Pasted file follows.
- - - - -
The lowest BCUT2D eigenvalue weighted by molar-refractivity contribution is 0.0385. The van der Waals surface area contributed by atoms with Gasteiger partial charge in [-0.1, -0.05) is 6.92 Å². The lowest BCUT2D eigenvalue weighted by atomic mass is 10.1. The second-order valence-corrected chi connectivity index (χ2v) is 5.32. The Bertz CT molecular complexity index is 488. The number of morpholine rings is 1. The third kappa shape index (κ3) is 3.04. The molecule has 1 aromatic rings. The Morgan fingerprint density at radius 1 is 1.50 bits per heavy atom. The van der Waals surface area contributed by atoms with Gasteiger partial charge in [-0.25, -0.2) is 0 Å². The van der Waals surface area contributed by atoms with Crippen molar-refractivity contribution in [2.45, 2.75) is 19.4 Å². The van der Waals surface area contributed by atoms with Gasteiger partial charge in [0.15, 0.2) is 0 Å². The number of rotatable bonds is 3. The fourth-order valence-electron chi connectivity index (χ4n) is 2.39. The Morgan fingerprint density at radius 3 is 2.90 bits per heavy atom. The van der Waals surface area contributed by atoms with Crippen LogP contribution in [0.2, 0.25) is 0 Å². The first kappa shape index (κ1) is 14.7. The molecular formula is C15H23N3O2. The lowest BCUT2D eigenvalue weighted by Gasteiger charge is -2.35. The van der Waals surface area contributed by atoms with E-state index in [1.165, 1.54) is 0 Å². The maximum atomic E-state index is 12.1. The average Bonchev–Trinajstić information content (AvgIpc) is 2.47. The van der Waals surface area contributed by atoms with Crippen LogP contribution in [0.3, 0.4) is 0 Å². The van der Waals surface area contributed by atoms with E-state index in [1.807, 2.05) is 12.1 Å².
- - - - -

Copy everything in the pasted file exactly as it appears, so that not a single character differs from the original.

The lowest BCUT2D eigenvalue weighted by molar-refractivity contribution is 0.0385. The van der Waals surface area contributed by atoms with Gasteiger partial charge in [-0.1, -0.05) is 6.92 Å². The lowest BCUT2D eigenvalue weighted by atomic mass is 10.1. The second-order valence-corrected chi connectivity index (χ2v) is 5.32. The Bertz CT molecular complexity index is 488. The number of morpholine rings is 1. The third kappa shape index (κ3) is 3.04. The molecule has 1 aromatic rings. The Morgan fingerprint density at radius 1 is 1.50 bits per heavy atom. The van der Waals surface area contributed by atoms with Gasteiger partial charge in [-0.25, -0.2) is 0 Å². The van der Waals surface area contributed by atoms with Crippen molar-refractivity contribution in [2.45, 2.75) is 19.4 Å². The van der Waals surface area contributed by atoms with Gasteiger partial charge in [0.15, 0.2) is 0 Å². The number of rotatable bonds is 3. The fourth-order valence-electron chi connectivity index (χ4n) is 2.39. The Morgan fingerprint density at radius 3 is 2.90 bits per heavy atom. The van der Waals surface area contributed by atoms with Crippen LogP contribution in [0.2, 0.25) is 0 Å². The first kappa shape index (κ1) is 14.7. The molecular formula is C15H23N3O2. The lowest BCUT2D eigenvalue weighted by Gasteiger charge is -2.35. The van der Waals surface area contributed by atoms with E-state index in [1.165, 1.54) is 0 Å². The maximum atomic E-state index is 12.1. The average Bonchev–Trinajstić information content (AvgIpc) is 2.47. The van der Waals surface area contributed by atoms with Crippen LogP contribution in [0.3, 0.4) is 0 Å². The van der Waals surface area contributed by atoms with E-state index in [1.807, 2.05) is 12.1 Å².